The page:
Last week, the President outlined a framework for reducing our deficits and debt that is based on the values of shared responsibility and shared prosperity. We know we can’t reduce our deficit without reducing the growth of health care spending. But we also cannot bring down health care cost growth by simply raising costs for seniors and States and ending Medicare as we know it. That’s why the President opposes any plan that would simply place the burden of deficit reduction on seniors and undermine Medicare.
The President’s framework instead builds on the improvements made by the Affordable Care Act. It tackles Medicare fraud and excessive payments for prescription drugs, proposes a stronger Federal-State partnership in Medicaid, and includes a series of health care reforms that would save $340 billion by 2021, $480 billion by 2023 and at least an additional $1 trillion in the following decade.
Key to these savings is a proposal to strengthen the Independent Payment Advisory Board – IPAB, which was created by the Affordable Care Act. Here’s how IPAB works:
IPAB is a backstop – it would only take effect if Medicare costs grow too fast. We’re already implementing a series of reforms that will improve the quality of care and reduce costs. In fact, according to Congressional Budget Office projections, Medicare spending won’t hit the targets that would cause IPAB’s recommendations to take effect in the next decade. But independent experts agree that IPAB will offer constructive ideas and help keep Medicare cost growth per enrollee affordable in the long run:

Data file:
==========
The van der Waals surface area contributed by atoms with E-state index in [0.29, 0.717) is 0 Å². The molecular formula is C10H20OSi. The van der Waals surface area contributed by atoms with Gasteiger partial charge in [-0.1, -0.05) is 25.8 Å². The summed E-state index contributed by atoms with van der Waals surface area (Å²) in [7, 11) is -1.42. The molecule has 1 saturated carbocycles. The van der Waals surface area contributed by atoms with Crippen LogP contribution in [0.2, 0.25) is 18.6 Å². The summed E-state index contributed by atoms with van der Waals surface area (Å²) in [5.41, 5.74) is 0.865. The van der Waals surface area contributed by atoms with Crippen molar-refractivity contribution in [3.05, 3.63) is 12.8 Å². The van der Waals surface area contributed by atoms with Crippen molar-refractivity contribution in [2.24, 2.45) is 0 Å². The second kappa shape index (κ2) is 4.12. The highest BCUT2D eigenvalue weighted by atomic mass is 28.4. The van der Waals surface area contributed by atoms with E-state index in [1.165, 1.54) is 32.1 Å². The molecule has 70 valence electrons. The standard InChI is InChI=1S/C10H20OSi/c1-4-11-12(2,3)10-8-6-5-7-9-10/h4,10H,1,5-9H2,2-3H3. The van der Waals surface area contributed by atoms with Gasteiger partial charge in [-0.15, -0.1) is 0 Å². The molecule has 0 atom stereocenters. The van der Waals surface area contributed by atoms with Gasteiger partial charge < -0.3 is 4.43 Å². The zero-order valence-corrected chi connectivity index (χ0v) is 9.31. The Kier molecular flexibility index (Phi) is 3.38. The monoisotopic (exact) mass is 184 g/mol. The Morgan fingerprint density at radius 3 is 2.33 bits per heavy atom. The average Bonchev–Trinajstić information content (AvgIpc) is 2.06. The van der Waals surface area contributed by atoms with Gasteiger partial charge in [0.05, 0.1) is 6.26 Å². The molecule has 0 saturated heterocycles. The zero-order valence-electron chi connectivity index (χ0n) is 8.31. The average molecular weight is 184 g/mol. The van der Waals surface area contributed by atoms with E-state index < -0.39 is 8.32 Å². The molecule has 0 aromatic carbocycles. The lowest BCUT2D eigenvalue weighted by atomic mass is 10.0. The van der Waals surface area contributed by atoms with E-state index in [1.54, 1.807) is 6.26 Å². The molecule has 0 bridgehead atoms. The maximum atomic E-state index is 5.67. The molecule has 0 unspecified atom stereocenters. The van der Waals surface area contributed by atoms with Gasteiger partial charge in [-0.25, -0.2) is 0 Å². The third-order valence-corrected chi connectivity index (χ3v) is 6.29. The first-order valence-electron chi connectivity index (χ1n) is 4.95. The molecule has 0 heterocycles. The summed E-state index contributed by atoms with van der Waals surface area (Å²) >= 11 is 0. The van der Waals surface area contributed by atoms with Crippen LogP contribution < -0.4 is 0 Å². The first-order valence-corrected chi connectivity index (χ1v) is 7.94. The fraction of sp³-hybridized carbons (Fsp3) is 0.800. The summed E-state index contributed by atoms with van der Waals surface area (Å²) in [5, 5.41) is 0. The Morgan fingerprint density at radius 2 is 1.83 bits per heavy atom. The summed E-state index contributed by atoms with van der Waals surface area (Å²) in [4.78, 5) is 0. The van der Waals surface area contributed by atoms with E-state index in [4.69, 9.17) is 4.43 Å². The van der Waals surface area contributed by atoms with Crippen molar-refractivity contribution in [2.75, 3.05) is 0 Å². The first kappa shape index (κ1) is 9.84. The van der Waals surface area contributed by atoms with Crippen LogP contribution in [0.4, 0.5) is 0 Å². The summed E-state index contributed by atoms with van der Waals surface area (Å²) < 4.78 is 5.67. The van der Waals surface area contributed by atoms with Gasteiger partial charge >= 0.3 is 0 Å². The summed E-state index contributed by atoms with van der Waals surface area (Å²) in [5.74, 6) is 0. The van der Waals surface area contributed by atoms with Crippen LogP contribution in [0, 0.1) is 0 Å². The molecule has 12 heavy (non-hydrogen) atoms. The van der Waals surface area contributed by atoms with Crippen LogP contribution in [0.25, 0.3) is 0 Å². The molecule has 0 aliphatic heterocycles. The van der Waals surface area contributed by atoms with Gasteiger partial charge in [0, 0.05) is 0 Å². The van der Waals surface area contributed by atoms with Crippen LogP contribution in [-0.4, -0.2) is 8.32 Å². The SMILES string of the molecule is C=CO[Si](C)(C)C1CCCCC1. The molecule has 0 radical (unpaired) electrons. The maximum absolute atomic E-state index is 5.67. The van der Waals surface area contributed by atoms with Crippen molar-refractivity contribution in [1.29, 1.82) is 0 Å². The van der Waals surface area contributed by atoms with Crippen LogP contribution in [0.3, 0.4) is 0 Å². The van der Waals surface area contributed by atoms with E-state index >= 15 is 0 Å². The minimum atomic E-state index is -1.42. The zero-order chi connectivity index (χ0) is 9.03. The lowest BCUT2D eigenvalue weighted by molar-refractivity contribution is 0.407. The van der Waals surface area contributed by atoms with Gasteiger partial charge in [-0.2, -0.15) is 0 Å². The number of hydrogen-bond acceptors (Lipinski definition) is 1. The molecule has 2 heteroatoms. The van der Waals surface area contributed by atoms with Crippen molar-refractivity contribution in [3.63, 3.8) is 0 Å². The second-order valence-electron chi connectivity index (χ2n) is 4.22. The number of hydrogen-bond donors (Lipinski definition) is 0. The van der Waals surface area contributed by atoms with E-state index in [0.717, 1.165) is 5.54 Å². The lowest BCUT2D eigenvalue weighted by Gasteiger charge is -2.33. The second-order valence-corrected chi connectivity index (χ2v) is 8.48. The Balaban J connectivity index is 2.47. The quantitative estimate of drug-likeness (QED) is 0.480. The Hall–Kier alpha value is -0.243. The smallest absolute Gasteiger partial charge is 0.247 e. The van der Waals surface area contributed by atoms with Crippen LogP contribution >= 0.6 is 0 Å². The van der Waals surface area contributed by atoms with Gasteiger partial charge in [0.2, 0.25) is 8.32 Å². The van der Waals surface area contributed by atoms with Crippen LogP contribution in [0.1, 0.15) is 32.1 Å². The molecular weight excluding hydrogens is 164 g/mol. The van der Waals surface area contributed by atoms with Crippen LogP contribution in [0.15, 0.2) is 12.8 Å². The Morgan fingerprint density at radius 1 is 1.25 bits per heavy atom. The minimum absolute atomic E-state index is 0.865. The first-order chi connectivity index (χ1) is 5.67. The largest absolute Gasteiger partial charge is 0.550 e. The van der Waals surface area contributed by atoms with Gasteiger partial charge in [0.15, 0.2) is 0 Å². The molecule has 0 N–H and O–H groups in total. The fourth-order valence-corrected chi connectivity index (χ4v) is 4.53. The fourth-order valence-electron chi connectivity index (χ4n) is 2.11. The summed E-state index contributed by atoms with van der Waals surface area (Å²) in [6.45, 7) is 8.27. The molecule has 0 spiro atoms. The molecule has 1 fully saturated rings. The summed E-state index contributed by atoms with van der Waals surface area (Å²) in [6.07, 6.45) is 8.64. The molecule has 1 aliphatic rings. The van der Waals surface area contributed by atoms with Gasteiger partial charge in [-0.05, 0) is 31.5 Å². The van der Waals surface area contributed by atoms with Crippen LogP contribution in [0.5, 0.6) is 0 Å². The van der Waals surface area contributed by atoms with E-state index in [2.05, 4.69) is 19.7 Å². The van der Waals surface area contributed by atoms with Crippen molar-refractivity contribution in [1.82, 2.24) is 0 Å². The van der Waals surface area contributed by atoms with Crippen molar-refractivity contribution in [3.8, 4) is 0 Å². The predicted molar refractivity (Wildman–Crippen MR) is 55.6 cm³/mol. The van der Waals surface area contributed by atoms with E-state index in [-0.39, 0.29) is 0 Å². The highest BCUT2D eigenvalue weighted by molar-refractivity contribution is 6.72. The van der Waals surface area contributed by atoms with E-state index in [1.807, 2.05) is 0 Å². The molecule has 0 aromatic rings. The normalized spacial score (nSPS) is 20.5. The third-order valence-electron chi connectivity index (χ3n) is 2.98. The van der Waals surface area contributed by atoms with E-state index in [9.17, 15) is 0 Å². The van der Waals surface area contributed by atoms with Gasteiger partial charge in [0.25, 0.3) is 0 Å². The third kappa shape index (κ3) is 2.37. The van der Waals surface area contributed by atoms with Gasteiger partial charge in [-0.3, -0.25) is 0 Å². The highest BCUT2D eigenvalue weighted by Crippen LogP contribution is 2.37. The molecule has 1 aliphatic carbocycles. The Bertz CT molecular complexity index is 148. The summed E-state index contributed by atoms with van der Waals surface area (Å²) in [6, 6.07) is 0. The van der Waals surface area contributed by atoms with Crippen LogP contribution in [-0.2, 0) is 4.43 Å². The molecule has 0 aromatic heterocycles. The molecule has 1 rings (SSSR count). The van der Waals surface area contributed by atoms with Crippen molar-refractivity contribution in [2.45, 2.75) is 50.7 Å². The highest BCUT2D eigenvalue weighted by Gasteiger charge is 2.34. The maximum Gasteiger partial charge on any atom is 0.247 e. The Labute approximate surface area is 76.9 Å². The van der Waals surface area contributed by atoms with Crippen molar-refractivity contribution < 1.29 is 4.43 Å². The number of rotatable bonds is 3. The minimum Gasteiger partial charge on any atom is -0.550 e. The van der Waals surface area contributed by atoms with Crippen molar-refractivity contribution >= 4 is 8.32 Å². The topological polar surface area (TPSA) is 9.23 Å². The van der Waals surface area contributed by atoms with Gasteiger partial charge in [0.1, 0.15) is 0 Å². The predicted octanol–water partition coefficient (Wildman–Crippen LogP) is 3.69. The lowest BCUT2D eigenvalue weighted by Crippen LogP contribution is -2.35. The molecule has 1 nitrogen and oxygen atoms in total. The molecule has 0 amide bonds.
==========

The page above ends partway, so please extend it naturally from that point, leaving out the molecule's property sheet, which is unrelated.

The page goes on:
Under the President’s framework, seniors will have their guaranteed Medicare benefits. People on Medicare won’t be saddled with thousands of dollars in additional health care costs. And Medicare beneficiaries will be able to choose the health care plan and doctor that work for them.
The same can’t be said for the Republican plan. Under their proposal, a typical 65-year-old who becomes eligible for Medicare would pay an extra $6,400 for health care, more than doubling what he or she would pay if the plan were not adopted. Guaranteed Medicare benefits would be eliminated. Big health insurance companies would decide which benefits and insurance plans are available and could limit seniors’ choice of doctor. And in some cases, seniors might not have any health care choices at all.
As with deficit reduction, there is a right way and a wrong way to strengthen Medicare. The wrong way is to simply slash benefits, leave seniors with higher premiums and hope for the best.
The right way is to identify and implement what works on an ongoing basis to lower costs and improve care, set spending goals, and have a way to ensure that they are met – which is what IPAB does. Reducing our deficit and debt is a goal we all share, and we can achieve that goal and ensure our seniors get the quality, affordable health care they need and deserve.
Nancy-Ann DeParle is White House Deputy Chief of Staff